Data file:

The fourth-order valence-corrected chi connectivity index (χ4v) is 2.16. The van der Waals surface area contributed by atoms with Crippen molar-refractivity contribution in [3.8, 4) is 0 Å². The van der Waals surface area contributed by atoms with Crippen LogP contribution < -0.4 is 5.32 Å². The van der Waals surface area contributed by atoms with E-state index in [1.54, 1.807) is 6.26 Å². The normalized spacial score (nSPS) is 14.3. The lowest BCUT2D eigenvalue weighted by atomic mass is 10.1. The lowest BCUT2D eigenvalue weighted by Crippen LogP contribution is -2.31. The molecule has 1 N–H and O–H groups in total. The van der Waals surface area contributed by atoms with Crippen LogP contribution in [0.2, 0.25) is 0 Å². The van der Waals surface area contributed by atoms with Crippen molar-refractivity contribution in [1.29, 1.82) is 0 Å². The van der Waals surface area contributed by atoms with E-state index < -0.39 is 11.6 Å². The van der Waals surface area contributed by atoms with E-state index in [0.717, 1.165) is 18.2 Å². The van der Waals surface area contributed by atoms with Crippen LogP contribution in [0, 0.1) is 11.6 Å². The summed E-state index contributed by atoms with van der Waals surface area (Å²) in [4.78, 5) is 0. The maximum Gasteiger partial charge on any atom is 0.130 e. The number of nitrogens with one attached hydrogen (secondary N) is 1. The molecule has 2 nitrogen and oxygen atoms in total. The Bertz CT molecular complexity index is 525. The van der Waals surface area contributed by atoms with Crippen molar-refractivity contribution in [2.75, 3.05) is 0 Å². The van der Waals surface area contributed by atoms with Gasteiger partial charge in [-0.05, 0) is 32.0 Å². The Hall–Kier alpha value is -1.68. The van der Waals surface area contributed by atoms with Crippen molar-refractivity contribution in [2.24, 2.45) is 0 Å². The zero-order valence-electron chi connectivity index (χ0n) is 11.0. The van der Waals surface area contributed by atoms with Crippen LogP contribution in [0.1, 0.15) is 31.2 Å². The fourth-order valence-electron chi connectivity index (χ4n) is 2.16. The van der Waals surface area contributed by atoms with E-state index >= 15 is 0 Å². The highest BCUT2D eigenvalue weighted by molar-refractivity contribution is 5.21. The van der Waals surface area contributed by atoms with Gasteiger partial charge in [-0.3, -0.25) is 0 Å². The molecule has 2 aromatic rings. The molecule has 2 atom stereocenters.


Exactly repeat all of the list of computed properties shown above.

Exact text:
The fourth-order valence-corrected chi connectivity index (χ4v) is 2.16. The van der Waals surface area contributed by atoms with Crippen molar-refractivity contribution in [3.8, 4) is 0 Å². The van der Waals surface area contributed by atoms with Crippen LogP contribution < -0.4 is 5.32 Å². The van der Waals surface area contributed by atoms with E-state index in [1.54, 1.807) is 6.26 Å². The normalized spacial score (nSPS) is 14.3. The lowest BCUT2D eigenvalue weighted by atomic mass is 10.1. The lowest BCUT2D eigenvalue weighted by Crippen LogP contribution is -2.31. The molecule has 1 N–H and O–H groups in total. The van der Waals surface area contributed by atoms with Crippen LogP contribution in [0.2, 0.25) is 0 Å². The van der Waals surface area contributed by atoms with Crippen molar-refractivity contribution in [1.29, 1.82) is 0 Å². The van der Waals surface area contributed by atoms with E-state index < -0.39 is 11.6 Å². The van der Waals surface area contributed by atoms with E-state index in [0.717, 1.165) is 18.2 Å². The van der Waals surface area contributed by atoms with Crippen LogP contribution in [0, 0.1) is 11.6 Å². The summed E-state index contributed by atoms with van der Waals surface area (Å²) in [4.78, 5) is 0. The maximum Gasteiger partial charge on any atom is 0.130 e. The number of nitrogens with one attached hydrogen (secondary N) is 1. The molecule has 2 nitrogen and oxygen atoms in total. The Bertz CT molecular complexity index is 525. The van der Waals surface area contributed by atoms with Crippen molar-refractivity contribution in [2.75, 3.05) is 0 Å². The van der Waals surface area contributed by atoms with Gasteiger partial charge in [-0.05, 0) is 32.0 Å². The Hall–Kier alpha value is -1.68. The van der Waals surface area contributed by atoms with Crippen molar-refractivity contribution in [2.24, 2.45) is 0 Å². The zero-order valence-electron chi connectivity index (χ0n) is 11.0. The van der Waals surface area contributed by atoms with Crippen LogP contribution in [0.1, 0.15) is 31.2 Å². The fourth-order valence-electron chi connectivity index (χ4n) is 2.16. The van der Waals surface area contributed by atoms with E-state index >= 15 is 0 Å². The highest BCUT2D eigenvalue weighted by molar-refractivity contribution is 5.21. The van der Waals surface area contributed by atoms with Gasteiger partial charge in [-0.3, -0.25) is 0 Å². The molecule has 2 aromatic rings. The molecule has 2 atom stereocenters.